Part two of the strategy was “to go the marketplace aggressively in 2003 and 2004 and look for two or three of what we hoped would be the best franchises that we could possibly get our hands on to build a foundation,” Mr. DeBitetto said. “‘CSI: Miami’ and ‘Sopranos’ were the shows we targeted and the shows we got.” The network also got the Fox drama “24.”

Since fall 2004 A&E has been able to run “CSI: Miami” only outside of prime time, but it is already the network’s second-highest-rated show some weeks. “CSI” and “Sopranos” will be fully available to the network in fall 2006.

The network ran a marathon of “24” over the Labor Day weekend. It racked up an average of 940,000 viewers over the course of the marathon and an average 1.3 million in prime time. “24” will get a prime-time slot in January, when a new season of the show starts on Fox.

Phase three is original programming. The network will likely move toward a vertical schedule, with different programs and themes each night of the week: originals here, serialized dramas there. “CSI” might be an exception and get stripped because the “CSI” franchise has proved so strong.

A&E’s move into reality has prompted some critics to say the network has discarded its gold-standard image for high-class cable programming. It’s a concern Mr. DeBitetto acknowledged.

“Because we are aware of the somewhat pejorative nature of the category, one of the things we have tried to do is make sure that our point of view on reality is very character-centric and story telling centric,” he said.

A&E has stayed away from overly contrived situations, elimination shows and what he called “lowest common denominator” shows, such as “Fear Factor.”

“I don’t want to take anything away from it, but that’s going too far for A&E,” he said.

While some ad buyers who bought the old A&E are also carping, the new, younger-skewing shows are attracting new clients in new categories.

“Roughly one-third of the clients who participated in our upfront were new clients. That’s extraordinary for a 20-year-old network,” Mr. DeBitetto said. “Youth-oriented clients are dipping their toe in the waters. That was very gratifying to me, that the creative and programming strategy is starting to result in sales.”

A&E’s ad revenues dropped from 2000 to 2003, according to estimates from Kagan Research. Kagan projects that the network’s ad revenue will rise 5 percent to $284.8 million this year and increase by about 9 percent each of the next two years.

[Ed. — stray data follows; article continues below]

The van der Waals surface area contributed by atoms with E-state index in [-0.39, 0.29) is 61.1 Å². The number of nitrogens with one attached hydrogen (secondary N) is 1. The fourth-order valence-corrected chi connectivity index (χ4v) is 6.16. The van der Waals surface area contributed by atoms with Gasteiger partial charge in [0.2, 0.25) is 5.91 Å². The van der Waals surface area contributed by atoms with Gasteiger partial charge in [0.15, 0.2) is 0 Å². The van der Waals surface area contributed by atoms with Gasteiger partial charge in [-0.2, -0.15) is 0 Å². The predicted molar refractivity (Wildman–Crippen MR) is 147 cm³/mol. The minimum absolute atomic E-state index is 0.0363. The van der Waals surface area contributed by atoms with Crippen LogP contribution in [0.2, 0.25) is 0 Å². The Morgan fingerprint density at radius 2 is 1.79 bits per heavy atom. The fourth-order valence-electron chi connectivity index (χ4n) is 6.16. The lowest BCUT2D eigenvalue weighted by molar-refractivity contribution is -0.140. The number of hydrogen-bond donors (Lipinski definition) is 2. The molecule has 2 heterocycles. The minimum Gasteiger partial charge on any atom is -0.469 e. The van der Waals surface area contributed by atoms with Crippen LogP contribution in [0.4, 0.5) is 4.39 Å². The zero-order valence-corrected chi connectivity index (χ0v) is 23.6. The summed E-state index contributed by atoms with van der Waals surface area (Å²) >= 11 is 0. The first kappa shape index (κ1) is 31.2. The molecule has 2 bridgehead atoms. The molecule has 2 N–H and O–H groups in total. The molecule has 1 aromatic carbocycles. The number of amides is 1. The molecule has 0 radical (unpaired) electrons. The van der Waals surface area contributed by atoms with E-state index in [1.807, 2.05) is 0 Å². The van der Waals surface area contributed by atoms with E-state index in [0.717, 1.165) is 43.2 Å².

Mr. DeBitetto said the network still wants its brand to stand for qualities such as integrity, honesty and excellence. Those qualities will be bolstered by the off-network acquisitions it made.

“‘The Sopranos’ and ’24’ are the two most upscale shows in television,” he said. “It’s a partial answer to those who ask, ‘Does this so-called middlebrow programming fit well with the brand?'”

Naturally, original shows will be developed to appeal to the viewers who come to A&E for the acquired hits.

“There needs to be a compatibility between those audiences and the original shows we’re going to be developing,” he said. Like the unscripted shows, A&E scripted shows will focus on compelling characters. “We are trying to create emotional and personal relationships between our viewers and our characters. And people do get emotional with ‘Criss Angel Mindfreak,’ ‘Dog’ and ‘Intervention.'”

Over the course of its history, original shows on A&E have included “100 Centre Street,” “Nero Wolfe” and “Hollywood Detectives.” The network also co-produces “MI-5” with the BBC.

USA Network earlier this year rebranded, using the tag line “Characters welcome.” But Mr. DeBitetto said USA can’t own characters any more than TNT can own drama.

“But I do applaud those networks,” he said. “I think what FX has done is remarkable in scripted drama. TNT has been successful. USA has their own voice. And we’ll look for our own approach.”

But even when A&E has an original drama on the air, the network will continue to produce its own kind of reality series.

“We’re not looking to move a
way from it or get beyond it. It’s successful,” he said. “We have a true hit on the network [with ‘Gotti’], at least one, and it’s successful and it’s always going to be a part of our strategy.”